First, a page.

Sunday, August 29, 2010

Henry Cowell Redwoods

I have been home a few weeks since the end of our cross country road trip and I have been sifting through the 1200 pictures I took during the three weeks. There are still a few stories to be told from the family's ten days in Santa Cruz, California, our home town before Key West.We were staying in the Santa Cruz mountains in a friend's granny unit so it was the work of a moment for me to wake Cheyenne and tip toe out to the car in the clammy gray early light and head out to her favorite walk in the redwoods. We weren't alone, pulling off Graham Hill Road: That was a bunch of active, but friendly dogs. Cheyenne as usual preferred her own company and we let the pack move off up the trail ahead of us.The area we were walking is a bit hard to define precisely, possibly at the top end of Henry Cowell State Park and possibly part of the Big Trees Railroad narrow gauge tourist railway that runs at the top of the hill... however there is no signage so we walked most mornings and enjoyed the peace and quiet together.The sun was a welcome sight as coastal California normally sees night time lows close to 50 degrees and that's too damned cold for a Florida resident in summer.The flora in these pine woods is rather unusual but it is in keeping with the foggy atmosphere of the place.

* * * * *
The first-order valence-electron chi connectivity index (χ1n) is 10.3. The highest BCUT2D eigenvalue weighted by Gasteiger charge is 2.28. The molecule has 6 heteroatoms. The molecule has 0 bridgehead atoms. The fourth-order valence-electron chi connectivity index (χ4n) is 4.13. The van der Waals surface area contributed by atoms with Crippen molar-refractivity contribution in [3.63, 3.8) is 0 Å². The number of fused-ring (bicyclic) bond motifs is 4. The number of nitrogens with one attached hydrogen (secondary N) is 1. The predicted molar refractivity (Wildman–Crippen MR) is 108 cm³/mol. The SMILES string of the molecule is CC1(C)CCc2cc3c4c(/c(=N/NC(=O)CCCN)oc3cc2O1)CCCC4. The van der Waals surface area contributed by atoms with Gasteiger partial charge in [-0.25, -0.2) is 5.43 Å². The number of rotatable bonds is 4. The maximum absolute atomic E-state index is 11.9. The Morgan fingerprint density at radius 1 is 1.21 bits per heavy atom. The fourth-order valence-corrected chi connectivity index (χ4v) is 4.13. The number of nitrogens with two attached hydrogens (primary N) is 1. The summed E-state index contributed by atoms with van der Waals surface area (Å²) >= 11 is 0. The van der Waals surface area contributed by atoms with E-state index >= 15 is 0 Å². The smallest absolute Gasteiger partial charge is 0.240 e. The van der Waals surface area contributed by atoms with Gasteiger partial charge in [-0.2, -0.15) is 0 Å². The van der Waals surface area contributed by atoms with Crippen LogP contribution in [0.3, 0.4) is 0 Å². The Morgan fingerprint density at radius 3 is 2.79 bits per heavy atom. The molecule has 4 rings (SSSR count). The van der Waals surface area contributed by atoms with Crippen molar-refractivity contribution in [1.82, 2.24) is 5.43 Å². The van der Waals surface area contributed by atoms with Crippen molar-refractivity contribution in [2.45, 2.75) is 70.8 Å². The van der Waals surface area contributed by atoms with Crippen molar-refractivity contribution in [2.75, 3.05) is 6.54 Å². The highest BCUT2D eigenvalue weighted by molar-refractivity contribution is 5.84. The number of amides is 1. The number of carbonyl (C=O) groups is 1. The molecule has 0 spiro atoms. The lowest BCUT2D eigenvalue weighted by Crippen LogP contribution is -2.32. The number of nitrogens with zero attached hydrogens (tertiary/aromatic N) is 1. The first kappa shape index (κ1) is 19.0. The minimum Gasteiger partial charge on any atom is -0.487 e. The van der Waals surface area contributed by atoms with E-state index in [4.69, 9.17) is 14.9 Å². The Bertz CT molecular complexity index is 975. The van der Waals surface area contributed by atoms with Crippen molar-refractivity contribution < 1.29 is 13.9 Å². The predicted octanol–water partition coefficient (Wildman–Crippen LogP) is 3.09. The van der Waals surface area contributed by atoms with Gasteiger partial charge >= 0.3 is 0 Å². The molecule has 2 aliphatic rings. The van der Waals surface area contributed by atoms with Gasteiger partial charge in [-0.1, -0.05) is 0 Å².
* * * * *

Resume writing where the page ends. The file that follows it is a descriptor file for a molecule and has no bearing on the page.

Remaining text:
For Cheyenne the cool temperatures just stimulated her desire to walk and explore.
I stood around watching the sun come up as Cheyenne rooted around in the poison oak (she later transferred enough of the oil to my arm, presumably in a hug, that I got a nice rash to remember the walks by).Walking these places the smell in the air is what I remember. It's a mixture of dust, for the summer dry season is arid and last seven months. Then there is the wild sage, the pine needles and the cool damp morning air. By noon it may be 85 degrees, but at this stage of the day the morning is cool and pleasant.
Downtown Santa Cruz, close to the ocean may be socked in by low hanging clouds, the so-called marine "fog," but up here a couple of thousand feet the sky is blue and the sun is shining. I recognize a mountain bike jump, but for Cheyenne a pile of sticks is just an obstruction on the trail.
Up in the chaparral of this particular trail there is a bizarre cleft in the ground, a trench that puts me in mind of World War One fortifications. Cheyenne was not the least bit amused and I had to coax her into walking down the first time she encountered the narrowing gap in the ground:
At the base it is too narrow for two feet and walking the sides takes a certain sense of balance.
Slow poke!
Where south Florida has gumbo limbo with it's famously peeling bark, California has madrone, a particular tortured tree that grows in spirals and has the same bright red colored wood as Florida's gumbo limbo.This is a dog that likes to sniff. She loved coming back as many mornings as I would bring her.
This part of the walk is decidedly part of the tourist tour by railway conducted in these parts by the Big Trees Narrow Gauge Railroad company of nearby Felton.
With the sun well up it's time to call it a day and put an end to our companionable hour together.
Home for breakfast and another day of meeting and greeting old friends. A fine start to the day was this daily morning walk.